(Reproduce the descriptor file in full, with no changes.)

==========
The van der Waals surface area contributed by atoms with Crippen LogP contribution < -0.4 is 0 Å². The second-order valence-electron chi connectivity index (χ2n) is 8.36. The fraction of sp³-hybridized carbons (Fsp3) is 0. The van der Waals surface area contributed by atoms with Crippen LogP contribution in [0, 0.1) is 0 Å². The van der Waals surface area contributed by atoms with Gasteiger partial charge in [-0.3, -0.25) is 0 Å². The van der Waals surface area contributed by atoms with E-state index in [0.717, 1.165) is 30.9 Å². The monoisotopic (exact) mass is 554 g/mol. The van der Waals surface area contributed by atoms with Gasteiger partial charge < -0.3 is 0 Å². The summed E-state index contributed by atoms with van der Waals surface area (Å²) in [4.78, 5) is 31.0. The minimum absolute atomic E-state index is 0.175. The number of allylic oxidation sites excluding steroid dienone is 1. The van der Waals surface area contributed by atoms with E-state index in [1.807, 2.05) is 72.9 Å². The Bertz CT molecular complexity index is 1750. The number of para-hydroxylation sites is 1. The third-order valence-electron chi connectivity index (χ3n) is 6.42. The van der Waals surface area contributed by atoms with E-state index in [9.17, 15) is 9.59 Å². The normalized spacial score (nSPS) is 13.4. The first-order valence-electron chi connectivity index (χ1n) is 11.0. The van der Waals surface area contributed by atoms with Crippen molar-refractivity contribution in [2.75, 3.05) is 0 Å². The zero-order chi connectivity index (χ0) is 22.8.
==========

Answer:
The van der Waals surface area contributed by atoms with Crippen LogP contribution < -0.4 is 0 Å². The second-order valence-electron chi connectivity index (χ2n) is 8.36. The fraction of sp³-hybridized carbons (Fsp3) is 0. The van der Waals surface area contributed by atoms with Crippen LogP contribution in [0, 0.1) is 0 Å². The van der Waals surface area contributed by atoms with Gasteiger partial charge in [-0.3, -0.25) is 0 Å². The van der Waals surface area contributed by atoms with E-state index in [0.717, 1.165) is 30.9 Å². The monoisotopic (exact) mass is 554 g/mol. The van der Waals surface area contributed by atoms with Gasteiger partial charge < -0.3 is 0 Å². The summed E-state index contributed by atoms with van der Waals surface area (Å²) in [4.78, 5) is 31.0. The minimum absolute atomic E-state index is 0.175. The number of allylic oxidation sites excluding steroid dienone is 1. The van der Waals surface area contributed by atoms with E-state index in [1.807, 2.05) is 72.9 Å². The Bertz CT molecular complexity index is 1750. The number of para-hydroxylation sites is 1. The third-order valence-electron chi connectivity index (χ3n) is 6.42. The van der Waals surface area contributed by atoms with E-state index in [9.17, 15) is 9.59 Å². The normalized spacial score (nSPS) is 13.4. The first-order valence-electron chi connectivity index (χ1n) is 11.0. The van der Waals surface area contributed by atoms with Crippen molar-refractivity contribution in [2.75, 3.05) is 0 Å². The zero-order chi connectivity index (χ0) is 22.8.